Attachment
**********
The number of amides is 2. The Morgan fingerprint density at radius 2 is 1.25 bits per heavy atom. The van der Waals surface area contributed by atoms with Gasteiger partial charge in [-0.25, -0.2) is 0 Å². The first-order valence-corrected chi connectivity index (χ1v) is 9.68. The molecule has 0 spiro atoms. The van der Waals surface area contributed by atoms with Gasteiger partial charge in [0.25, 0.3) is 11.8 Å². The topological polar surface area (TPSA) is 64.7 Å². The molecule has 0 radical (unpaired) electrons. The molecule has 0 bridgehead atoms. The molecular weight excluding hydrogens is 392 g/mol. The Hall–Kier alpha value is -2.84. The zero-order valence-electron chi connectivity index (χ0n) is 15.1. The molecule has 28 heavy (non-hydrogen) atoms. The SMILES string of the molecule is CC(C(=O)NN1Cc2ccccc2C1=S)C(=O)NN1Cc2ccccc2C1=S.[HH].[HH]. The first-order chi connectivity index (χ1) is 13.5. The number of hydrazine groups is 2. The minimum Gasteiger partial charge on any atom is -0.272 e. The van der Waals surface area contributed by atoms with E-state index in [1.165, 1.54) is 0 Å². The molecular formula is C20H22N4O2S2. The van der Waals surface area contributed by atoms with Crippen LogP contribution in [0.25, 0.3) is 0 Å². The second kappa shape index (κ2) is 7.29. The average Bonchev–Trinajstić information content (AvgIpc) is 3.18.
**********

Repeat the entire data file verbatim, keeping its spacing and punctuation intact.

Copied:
The number of amides is 2. The Morgan fingerprint density at radius 2 is 1.25 bits per heavy atom. The van der Waals surface area contributed by atoms with Gasteiger partial charge in [-0.25, -0.2) is 0 Å². The first-order valence-corrected chi connectivity index (χ1v) is 9.68. The molecule has 0 spiro atoms. The van der Waals surface area contributed by atoms with Gasteiger partial charge in [0.25, 0.3) is 11.8 Å². The topological polar surface area (TPSA) is 64.7 Å². The molecule has 0 radical (unpaired) electrons. The molecule has 0 bridgehead atoms. The molecular weight excluding hydrogens is 392 g/mol. The Hall–Kier alpha value is -2.84. The zero-order valence-electron chi connectivity index (χ0n) is 15.1. The molecule has 28 heavy (non-hydrogen) atoms. The SMILES string of the molecule is CC(C(=O)NN1Cc2ccccc2C1=S)C(=O)NN1Cc2ccccc2C1=S.[HH].[HH]. The first-order chi connectivity index (χ1) is 13.5. The number of hydrazine groups is 2. The minimum Gasteiger partial charge on any atom is -0.272 e. The van der Waals surface area contributed by atoms with E-state index in [1.165, 1.54) is 0 Å². The molecular formula is C20H22N4O2S2. The van der Waals surface area contributed by atoms with Crippen LogP contribution in [0.25, 0.3) is 0 Å². The second kappa shape index (κ2) is 7.29. The average Bonchev–Trinajstić information content (AvgIpc) is 3.18.